Sunday, 15 July 2018

Oak Floors: The Building

Dedicated followers of what I do online--good windy evening, Aunt P and Uncle Q--will recall a thing called "Building Poem Building" in which I tracked, complete with 24/7 webcam, the construction of two residence towers on the URegina campus in the summer of 2003.
Sorry, I just searched to see if there might be a link but couldn't find one. I did, however find this review of Hillsdale Book, my 2015 poetry collection published by NeWest Press. I mention this now because of a realization I've come to about Oak Floors!, this musical I'm writing. 
The realization--which already seems obvious, even before I utter it--is that the building itself, the Oak Floors, is the main character of the piece. I'd been leaning toward the young university student (Patty), or the self-taught janitor, or the wildcard/historian/spirit-of-the-hallway I've called the flaneur [with the triangle over the a] as the figure we care most about. Imagining the physical/historical building as the main player, with characters fit around its narrative, seems a useful way to go. (And, I suppose, would be in keeping with what I've always done in my books, which is to start with the where.)
So the play moves into the vestibule, through front door, along the hallways, into the boiler room and individual suites, into the Amenties room (Amen!) and, in the climax of the piece, up to the rooftop patio one starry night. Add scenes in a downtown park at the top and second from the end, and a scene of straggling back to the Oak Floors, and I've got myself a complete first draft of the piece, when I've got it.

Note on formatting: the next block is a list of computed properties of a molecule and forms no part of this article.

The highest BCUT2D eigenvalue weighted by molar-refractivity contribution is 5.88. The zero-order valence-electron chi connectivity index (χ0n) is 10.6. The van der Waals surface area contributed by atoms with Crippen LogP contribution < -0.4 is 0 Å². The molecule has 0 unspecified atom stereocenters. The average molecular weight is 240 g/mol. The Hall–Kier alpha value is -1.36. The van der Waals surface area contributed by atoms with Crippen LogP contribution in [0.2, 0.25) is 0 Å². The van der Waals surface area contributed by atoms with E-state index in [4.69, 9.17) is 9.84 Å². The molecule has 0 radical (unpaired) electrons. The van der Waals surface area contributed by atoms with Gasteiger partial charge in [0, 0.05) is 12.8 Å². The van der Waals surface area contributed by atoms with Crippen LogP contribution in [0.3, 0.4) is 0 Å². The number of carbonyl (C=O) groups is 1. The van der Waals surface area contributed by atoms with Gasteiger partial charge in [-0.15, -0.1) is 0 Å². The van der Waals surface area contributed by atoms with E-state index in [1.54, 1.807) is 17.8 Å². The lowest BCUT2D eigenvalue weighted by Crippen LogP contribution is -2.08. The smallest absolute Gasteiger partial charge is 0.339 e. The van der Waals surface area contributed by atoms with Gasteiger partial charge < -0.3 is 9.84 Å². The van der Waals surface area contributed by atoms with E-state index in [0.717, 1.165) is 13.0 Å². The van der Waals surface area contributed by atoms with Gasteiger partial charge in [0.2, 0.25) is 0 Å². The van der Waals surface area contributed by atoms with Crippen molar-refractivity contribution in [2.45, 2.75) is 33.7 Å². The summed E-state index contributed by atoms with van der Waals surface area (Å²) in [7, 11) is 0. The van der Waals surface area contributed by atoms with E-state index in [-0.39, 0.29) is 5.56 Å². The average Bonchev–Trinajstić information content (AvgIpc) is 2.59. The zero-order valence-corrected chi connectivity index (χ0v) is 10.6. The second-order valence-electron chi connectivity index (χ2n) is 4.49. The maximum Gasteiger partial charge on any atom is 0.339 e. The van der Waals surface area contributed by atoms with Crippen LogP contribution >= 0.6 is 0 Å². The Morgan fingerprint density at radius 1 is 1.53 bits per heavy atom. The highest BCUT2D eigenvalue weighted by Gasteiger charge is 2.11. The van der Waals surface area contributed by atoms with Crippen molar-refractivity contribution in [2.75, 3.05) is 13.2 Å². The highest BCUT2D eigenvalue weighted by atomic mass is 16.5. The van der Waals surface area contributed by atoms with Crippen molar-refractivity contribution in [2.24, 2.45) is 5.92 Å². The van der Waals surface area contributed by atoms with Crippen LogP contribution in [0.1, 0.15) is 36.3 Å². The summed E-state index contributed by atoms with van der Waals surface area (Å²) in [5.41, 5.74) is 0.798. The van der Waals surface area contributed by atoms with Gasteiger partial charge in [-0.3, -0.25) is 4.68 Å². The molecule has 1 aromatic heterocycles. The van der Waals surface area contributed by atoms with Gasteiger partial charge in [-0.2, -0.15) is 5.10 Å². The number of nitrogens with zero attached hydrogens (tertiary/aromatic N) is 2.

Tuesday, 10 July 2018

Oak Floors!

I've long enjoyed the word quixotic. From a distance. None of its connotations of flighty, capricious, hastily imagined or luck-based seemed trustworthy. It helped to read enough of Cervantes to appreciate our Don Quixote, from whose name, of course, the word derived. Don Q was an innocent, a pure believer. Delusions? Nah.
So goes the thinking that leads me to/from calling my pursuit of Oak Floors! (which, as you see, I now write with the exclamation point, as in Oklahoma!) quixotic. It truly is the impossible dream, if such a thing once existed. There are so many reasons it won't work that it takes one really good one--my own determination to succeed--to sustain the project. That and the small daily solutions to some self-imposed problem.
These small solutions don't amount to a hill of beans, even a Hill of beans, except that as long as they keep coming, I know I'm alive. Yesterday: instead of finding five or six spots for a series of memos that chronicle the ever-closer conversion of the Oak Floors to condos, I'll put them all in a single song, which I'll have to write.

Wednesday, 13 June 2018

Clapping

The question I was asking myself about two hours ago--seated near the NE corner of Victoria park--was "What works better for the audience right now? does the audience need right now?" and, "What does the audience need?"